But the frustrating factors go even beyond the judiciary to the executive itself where politicians hold sway. Politicians cannot effectively police politicians because they are all in the game and have similar considerations to make when reviewing cases involving one of their own except when they’re on a vengeful mission. Other than that nothing much can be expected from them when dealing with fellow politicians. This was amply demonstrated by the former AGF Akaase Aondoakaa whose tenure witnessed the utter castration of the EFCC through his office having oversight over EFCC.  An AGF who is in bed with corrupt officials could easily use his office to frustrate the anti-graft war. But for Aondoakaa James Ibori and other corrupt ex-governors marked down for prosecution under Ribadu would have been cooling their heels in jail.  But Aondoakaa was not acting alone as his own master. He had a master in the man who appointed him into the office and that’s the president. He was carrying out his master’s brief with strict instructions not to touch certain individuals no matter what, and if those individuals had been touched before he assumed office, he owed it to his boss and to himself to enter a plea of nolle prosecui on their prosecution. And so Aondoakaa proceeded to do just that against ex-Governors Orji Uzor Kalu and James Onanefe Ibori. Where he could not due to public outcry, corrupt judges took over from there to attain the same goal while the government was busy proclaiming from the rooftops its “zero tolerance for corruption”. And so it was that an Asaba High Court Judge had no compunction discharging James Onanefe Ibori of all charges! Yes, a Nigerian judge gave an unrepentant rogue whose accomplices and wife had been convicted by London court and shielded by a corrupt administration from extradition to face trial a clean bill of health. A corollary of this is the unhelpful attitude of the opposition members who rise to protect and fence off their own members caught with their hands dripping with the oil of corruption. Whenever and wherever a member of the opposition party is indicted by the EFCC on corruption allegation it is quickly put down as political victimization and persecution of the opposition by the president without ever addressing the charges involved which are conveniently swept under the carpet. The case of the indictment of the former governor of Lagos State, Bola Tinubu for allegedly maintaining several accounts abroad while he was governor contrary to the code of conduct law exemplifies the propensity of the opposition crying wolf where there is none. The prosecution of Tinubu for allegedly maintaining foreign accounts while he was governor contrary to the laws of the land is being put down and deliberately misrepresented as “political persecution” by the ACN. Yet the same ACN would be foaming at the mouth with joy at the prosecution and conviction of its political opponents, such as happened to Bode George of the PDP, who was a thorn in its flesh in Lagos state. The ACN is doing the same with the allegation against Justice Ayo Salami, moving aggressively to shield him from investigation and possible prosecution. Such double standards are not helpful to the anti-graft war and show ACN operatives as hypocrites. Thus the opposition has been complicit in undermining the effectiveness of the anti-graft war for political reason.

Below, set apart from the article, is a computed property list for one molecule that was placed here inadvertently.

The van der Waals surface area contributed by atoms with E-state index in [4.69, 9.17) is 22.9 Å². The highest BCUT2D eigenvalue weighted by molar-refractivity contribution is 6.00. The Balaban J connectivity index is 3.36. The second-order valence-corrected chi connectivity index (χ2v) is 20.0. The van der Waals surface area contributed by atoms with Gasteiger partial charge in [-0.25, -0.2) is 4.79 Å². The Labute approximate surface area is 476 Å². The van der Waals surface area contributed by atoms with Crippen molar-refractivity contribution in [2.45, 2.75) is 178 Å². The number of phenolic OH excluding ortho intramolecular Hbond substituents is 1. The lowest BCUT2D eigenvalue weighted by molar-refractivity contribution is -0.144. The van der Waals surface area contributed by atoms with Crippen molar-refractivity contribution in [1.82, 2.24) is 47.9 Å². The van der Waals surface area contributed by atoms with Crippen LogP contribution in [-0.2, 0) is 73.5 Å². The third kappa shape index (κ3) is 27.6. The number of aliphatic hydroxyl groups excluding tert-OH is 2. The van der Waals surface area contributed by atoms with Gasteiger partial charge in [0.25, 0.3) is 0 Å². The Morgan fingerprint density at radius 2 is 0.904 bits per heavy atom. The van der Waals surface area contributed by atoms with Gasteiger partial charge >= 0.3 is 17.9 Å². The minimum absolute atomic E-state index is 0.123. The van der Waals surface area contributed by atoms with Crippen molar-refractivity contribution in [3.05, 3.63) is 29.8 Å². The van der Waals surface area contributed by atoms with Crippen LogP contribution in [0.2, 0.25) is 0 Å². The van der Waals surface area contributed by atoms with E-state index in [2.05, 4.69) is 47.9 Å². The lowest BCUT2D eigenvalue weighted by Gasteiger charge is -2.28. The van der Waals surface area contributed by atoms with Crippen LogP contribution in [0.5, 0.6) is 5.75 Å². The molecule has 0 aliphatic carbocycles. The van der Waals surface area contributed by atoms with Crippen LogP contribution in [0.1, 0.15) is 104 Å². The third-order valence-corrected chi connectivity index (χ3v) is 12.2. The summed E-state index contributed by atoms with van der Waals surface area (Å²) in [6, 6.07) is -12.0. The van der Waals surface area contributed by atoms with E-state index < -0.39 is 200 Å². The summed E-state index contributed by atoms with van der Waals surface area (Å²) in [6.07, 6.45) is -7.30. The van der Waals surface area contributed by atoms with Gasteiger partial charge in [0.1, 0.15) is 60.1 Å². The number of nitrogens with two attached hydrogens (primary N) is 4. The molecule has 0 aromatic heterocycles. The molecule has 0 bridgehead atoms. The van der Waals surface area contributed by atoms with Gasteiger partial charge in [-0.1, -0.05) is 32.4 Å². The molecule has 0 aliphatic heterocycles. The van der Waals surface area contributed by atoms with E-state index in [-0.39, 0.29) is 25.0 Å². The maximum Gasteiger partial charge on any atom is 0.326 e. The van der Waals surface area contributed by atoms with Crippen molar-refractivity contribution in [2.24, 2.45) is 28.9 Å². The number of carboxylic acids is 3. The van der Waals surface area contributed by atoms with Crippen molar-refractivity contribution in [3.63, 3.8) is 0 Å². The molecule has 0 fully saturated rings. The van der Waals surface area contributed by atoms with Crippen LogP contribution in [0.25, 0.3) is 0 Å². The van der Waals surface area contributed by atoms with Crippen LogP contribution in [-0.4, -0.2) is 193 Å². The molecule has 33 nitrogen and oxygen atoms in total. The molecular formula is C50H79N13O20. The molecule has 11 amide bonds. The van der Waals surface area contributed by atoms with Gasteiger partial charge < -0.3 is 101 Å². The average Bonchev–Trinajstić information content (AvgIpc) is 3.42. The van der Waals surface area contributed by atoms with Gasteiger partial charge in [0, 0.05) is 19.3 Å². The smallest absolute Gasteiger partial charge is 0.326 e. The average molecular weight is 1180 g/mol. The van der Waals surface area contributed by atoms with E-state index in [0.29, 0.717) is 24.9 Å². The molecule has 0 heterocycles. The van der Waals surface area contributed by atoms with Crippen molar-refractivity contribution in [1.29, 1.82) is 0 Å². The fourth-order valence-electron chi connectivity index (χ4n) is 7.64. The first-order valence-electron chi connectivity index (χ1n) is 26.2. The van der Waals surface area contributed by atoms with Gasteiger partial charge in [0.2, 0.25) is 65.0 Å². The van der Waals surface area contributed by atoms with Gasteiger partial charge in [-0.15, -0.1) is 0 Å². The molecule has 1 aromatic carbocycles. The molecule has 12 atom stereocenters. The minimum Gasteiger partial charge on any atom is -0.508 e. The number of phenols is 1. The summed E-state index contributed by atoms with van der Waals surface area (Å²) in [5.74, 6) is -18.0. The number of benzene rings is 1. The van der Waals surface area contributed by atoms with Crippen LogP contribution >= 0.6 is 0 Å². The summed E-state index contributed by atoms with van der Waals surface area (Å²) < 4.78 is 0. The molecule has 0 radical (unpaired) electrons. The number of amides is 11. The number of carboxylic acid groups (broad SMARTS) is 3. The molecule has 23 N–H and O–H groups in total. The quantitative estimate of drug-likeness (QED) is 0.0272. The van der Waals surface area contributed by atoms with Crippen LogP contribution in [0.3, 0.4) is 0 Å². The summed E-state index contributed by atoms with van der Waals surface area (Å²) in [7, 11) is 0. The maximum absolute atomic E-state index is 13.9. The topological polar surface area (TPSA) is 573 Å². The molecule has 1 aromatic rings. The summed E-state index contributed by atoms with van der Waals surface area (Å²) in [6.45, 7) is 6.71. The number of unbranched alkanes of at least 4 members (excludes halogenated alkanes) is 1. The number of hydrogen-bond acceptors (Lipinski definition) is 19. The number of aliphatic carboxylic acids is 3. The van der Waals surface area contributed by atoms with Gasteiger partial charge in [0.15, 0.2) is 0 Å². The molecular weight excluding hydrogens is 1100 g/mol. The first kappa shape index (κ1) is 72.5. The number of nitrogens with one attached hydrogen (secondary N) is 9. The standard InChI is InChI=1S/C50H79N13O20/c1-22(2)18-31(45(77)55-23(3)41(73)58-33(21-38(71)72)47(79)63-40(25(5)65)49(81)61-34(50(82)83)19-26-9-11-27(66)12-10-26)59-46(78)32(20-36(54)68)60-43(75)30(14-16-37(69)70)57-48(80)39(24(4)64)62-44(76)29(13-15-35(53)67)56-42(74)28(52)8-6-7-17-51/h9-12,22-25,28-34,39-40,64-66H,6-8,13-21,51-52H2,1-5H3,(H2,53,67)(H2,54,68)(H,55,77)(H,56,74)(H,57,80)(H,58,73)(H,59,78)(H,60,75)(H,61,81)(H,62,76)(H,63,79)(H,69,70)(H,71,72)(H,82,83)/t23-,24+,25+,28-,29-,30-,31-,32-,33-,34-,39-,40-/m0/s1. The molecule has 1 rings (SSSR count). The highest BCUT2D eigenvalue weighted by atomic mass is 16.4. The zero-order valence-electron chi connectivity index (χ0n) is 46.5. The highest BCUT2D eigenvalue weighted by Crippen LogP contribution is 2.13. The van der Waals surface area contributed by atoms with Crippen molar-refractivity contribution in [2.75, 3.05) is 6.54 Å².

Coupled with these debilities is the Nigerian press that has not been very proactive in exposing corruption in high places which it has conveniently blamed on non passage of the FOI Bill as a cover. You don’t need FOI to carry out each and every investigation to expose corruption in official circles. No, you don’t and its non passage cannot be used as an eternal or permanent excuse for sleeping on duty in the face of the high level corruption and other forms of malpractices going on in the polity. I’m not here to lecture anyone but suffice it to state that once serious allegations have been made publicly a window has been opened for the press to get its foot in the door and expand that opening with discreet investigation to get to the bottom of it as a public service. For example, it shouldn’t have taken this long for the press expose Justice Ayo Salami for using a special squad in the Court of Appeal to do his dirty work. The pattern of the judgments delivered by that special squad and the complaints from its victims should have been enough to have raised a red flag to warrant discreet investigation on the part the press. But no, not the Nigerian press that was more interested in celebrating the contrived misfortunes of the PDP than doing its professional job of holding the balance and getting to the truth of allegations made by the victims.  The corrupt elements in society have succeeded in exploiting to the hilt the very notion of the rule of law with its concomitant demand for obedience to court orders. Should we advise the anti-graft agencies to ignore court orders because they are corruptly procured by thieving public office holders under the pursuit of the law? No, for that would be open invitation to anarchy. What should we to then as a society to bring the corrupt to justice? It’s by putting our thinking caps on and devising some other means of tackling the problem without undermining the rule of law but enhancing it. With such in-built systemic obstacles on the way of the anti-graft agencies, how in the world would the anti-graft war be won? Let’s not deceive ourselves. We are not fighting corruption. We are massaging it.